Common Data Centre Mistakes
02 December, 2015
In high-traffic data centres, small mistakes made by distracted staff can quickly turn into a disaster. Although they may seem robust, servers and data centre designs can be fragile and disrupted by even the smallest hiccup. The IT experts at ITE Projects have come up with a definitive list of common mistakes made in the data centre – make sure you don’t commit any of these server room sins.
- 1. Security fails
A data centre is a huge asset for a business – your operations rely on it entirely. So why would you willingly welcome in unnecessary members of staff or random members of the public into your facility? Think about how many sets of keys there are for the data centre – are they all necessary? Do you keep a list of everyone who owns the keys and do they know the responsibility this entails? Restricting access to your data centre is vital – otherwise you might as well ask politely for people to come and steal your data – and your customers.’ Check the CCTV regularly to look out for suspicious activity or people entering the facility who shouldn’t have access.
- 2. Electricity blunders
Electricity is the life and soul of a data centre, which is why it’s vital to keep it feeding the facility. Common electricity blunders include not having an adequate generator, accidentally shutting off all power, and pulling too much electricity from a single source. Ensure important switches aren’t in easy to reach places or locations where they could accidentally be brushed past, and have secure covers and warning stickers.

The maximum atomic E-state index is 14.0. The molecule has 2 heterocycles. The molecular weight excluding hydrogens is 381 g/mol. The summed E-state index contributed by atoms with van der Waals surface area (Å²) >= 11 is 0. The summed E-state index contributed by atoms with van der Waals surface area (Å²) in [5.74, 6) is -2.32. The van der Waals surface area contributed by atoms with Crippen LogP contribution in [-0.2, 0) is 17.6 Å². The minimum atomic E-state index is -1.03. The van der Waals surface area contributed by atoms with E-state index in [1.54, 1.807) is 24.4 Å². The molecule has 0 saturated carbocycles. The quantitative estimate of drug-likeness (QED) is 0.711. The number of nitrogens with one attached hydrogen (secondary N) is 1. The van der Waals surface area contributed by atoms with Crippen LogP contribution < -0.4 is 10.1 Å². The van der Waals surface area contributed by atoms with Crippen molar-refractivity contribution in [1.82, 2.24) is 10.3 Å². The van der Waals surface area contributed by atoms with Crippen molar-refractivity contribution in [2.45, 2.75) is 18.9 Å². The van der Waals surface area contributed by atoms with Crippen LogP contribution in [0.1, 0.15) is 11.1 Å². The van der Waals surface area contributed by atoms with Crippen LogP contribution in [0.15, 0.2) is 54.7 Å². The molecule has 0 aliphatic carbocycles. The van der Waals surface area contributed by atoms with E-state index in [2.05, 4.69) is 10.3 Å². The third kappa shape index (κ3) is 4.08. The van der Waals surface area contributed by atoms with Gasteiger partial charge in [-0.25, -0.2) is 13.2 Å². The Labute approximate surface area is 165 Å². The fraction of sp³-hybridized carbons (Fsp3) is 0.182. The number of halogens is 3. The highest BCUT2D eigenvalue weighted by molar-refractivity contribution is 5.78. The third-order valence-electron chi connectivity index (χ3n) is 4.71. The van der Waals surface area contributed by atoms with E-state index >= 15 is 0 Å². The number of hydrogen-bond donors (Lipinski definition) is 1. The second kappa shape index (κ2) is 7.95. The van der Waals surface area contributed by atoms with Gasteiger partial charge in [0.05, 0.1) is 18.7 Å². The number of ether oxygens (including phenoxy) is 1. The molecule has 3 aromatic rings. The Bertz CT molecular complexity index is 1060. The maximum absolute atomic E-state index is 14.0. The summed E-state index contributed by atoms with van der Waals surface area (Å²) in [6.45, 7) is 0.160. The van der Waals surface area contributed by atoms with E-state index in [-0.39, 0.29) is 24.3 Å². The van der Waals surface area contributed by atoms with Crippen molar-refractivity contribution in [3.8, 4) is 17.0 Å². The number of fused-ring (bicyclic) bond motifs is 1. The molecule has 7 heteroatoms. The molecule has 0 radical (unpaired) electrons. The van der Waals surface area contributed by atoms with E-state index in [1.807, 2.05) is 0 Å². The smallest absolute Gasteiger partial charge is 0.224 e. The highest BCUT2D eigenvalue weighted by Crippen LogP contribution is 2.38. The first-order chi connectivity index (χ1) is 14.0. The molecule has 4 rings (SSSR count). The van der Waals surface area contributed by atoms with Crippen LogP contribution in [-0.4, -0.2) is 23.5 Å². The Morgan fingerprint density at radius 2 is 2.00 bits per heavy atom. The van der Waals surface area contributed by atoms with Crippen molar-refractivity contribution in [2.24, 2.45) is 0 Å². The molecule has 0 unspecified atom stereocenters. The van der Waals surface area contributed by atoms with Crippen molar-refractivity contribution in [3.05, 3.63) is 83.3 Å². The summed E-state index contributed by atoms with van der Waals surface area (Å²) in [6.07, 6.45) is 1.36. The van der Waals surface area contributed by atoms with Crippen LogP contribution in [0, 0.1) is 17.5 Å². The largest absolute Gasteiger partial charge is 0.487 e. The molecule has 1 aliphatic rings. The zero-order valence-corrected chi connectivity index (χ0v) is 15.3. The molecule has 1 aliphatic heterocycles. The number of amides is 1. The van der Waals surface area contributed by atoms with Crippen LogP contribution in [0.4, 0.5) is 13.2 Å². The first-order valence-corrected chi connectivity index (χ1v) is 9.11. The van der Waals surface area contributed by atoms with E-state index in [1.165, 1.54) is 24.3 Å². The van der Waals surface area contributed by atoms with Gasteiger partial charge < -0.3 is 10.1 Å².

- 3. Cable maze
Data centre equipment requires a lot of cables – fact. But unless you keep in control of those cables, a disaster is just waiting to happen. Cables should never be left to hang from worktops or from the ceiling, be left in a pile on the floor or looped around server racks. Not only is this breaking basic health and safety requirements, but it also increases the risk of a data loss disaster if somebody does trip and the maze of cables comes crashing down. Cables should always be tidy and out of sight – don’t let bad habits sneak into your data centre.
- 4. Lack of management
How many people actually know the deep workings of your data centre? If it’s just the Head of IT or one technical infrastructure expert, then you need to make sure the management is adequate and everything is recorded. If the only person you knows how to run the data centre is suddenly taken ill, can another staff member take over? Are all domain passwords and facility instructions accessible and clear? If not, disaster could be just around the corner.
These are just a few common mistakes committed by many businesses – don’t let your data centre commit them.